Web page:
The Mandolin Prakash Project – Music Review (Carnatic Fusion Album)

mandolin prakash project posterSongs can be streamed and bought here (proceeds from the album sale go to Chennai flood relief).

Prakash Hariharan presents a shorter version of the Mandolin Srinivas tribute he has played in the past with his band Project Yuj in the track called Miracle. The track is apparently the cover of a live jam piece between Srinivas and Michael Brook (guitarist-composer with whom Srinivas released the album Dream in 1995) he heard long back. No clue how the original sounded (there seems to be no online version), but the cover is largely about Prakash’s mandolin that steadily builds up to a frenzy against a constant, sombre synth-based backdrop. The Buddha Experience keeps pretty much alternating between two extremes in terms of sound – the meditative Om Mani Padme Hum bit sung by B Prasanna and carnatic-rock portion that has Prakash playing electric guitars and mandolin. The transition isn’t always smooth, but the fusion surely is engaging. Prakash’s tribute to Singapore City titled Siru Poovil (an older track in fact) sounds very filmy, particularly so with Karky’s lyrics that incorporates names of places and brands. It does however make for a nice listen, with its breezy bossa nova-tinged base and the singing by Karthik, Sarvatha, Janani and Aishwarya. Maya is the album’s weakest track; the only standout bit amidst the dated synth + gita chant combination is the brief mandolin solo. The album also contains three short jingles. The Feeling has the composer displaying his adeptness with the nylon guitar in a nice, feel-good piece. Funkernatic (programmed by composer Nivas K Prasanna) could make for a nice ringtone, with its cheery 50 second burst of Kharaharapriya (I think) on the mandolin. Jog is a rather inexplicable inclusion; at four seconds, it barely even registers! The longest track of the album is also its best – Prakash goes pure Carnatic with his rendition of the vanaspathi raga based composition Ariya Immanida with just Sriram Natarajan’s mridangam for support, and produces a fine rendition.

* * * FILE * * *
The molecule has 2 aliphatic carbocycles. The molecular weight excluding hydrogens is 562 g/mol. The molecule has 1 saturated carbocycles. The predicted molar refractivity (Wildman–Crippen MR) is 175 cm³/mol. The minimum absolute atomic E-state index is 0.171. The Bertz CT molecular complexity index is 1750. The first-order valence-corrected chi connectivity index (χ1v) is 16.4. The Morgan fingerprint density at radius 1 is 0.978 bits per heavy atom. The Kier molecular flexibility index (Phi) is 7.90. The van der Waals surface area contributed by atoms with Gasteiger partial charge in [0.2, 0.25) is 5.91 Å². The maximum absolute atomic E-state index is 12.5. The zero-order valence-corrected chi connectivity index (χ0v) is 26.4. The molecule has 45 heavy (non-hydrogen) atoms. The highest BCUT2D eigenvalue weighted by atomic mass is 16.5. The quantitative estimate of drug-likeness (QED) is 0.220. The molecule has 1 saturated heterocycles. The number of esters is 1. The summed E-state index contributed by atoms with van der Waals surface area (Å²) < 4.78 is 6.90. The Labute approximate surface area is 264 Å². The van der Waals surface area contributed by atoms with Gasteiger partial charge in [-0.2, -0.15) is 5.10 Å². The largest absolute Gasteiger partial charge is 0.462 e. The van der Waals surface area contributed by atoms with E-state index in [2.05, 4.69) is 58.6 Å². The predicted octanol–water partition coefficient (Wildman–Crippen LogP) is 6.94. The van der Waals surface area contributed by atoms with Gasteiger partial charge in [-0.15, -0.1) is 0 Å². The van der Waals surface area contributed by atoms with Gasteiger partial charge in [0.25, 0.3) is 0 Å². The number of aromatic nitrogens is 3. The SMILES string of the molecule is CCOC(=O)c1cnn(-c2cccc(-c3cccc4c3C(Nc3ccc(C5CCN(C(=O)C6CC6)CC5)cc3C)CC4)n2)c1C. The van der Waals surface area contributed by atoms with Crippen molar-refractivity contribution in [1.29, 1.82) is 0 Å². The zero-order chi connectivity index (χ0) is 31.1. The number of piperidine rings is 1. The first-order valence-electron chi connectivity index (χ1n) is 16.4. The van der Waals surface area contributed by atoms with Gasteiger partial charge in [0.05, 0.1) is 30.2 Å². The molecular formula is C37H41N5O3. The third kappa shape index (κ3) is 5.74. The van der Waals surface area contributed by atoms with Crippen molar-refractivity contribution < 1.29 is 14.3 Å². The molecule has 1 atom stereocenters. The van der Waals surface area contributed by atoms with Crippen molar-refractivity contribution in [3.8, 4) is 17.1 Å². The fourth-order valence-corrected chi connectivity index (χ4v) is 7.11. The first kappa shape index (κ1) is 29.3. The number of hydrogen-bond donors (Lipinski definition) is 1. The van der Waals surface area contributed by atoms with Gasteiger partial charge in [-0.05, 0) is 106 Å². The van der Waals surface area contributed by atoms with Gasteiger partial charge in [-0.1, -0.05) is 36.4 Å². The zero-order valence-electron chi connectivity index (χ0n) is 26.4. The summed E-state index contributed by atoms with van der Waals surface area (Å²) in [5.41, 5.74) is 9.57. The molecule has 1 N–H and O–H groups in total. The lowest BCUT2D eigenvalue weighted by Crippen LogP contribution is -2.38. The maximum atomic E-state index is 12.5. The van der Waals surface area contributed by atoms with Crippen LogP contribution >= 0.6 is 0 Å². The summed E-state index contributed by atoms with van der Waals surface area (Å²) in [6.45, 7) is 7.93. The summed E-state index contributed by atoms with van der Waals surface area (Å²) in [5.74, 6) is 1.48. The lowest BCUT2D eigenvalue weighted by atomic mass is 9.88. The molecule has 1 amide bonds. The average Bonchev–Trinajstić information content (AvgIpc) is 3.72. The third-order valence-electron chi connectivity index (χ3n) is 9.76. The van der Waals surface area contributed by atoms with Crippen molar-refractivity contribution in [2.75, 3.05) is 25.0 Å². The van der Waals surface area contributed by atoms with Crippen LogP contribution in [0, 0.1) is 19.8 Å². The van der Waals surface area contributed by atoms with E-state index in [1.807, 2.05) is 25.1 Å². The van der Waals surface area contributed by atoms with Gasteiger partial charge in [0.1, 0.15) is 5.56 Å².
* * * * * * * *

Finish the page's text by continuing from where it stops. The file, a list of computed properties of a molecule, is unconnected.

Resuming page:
The Mandolin Prakash Project. The motley collection of Prakash Hariharan’s unreleased and previously released tracks is an engaging one.

Top Recos: Ariya Immanida, Miracle, Siru Poovil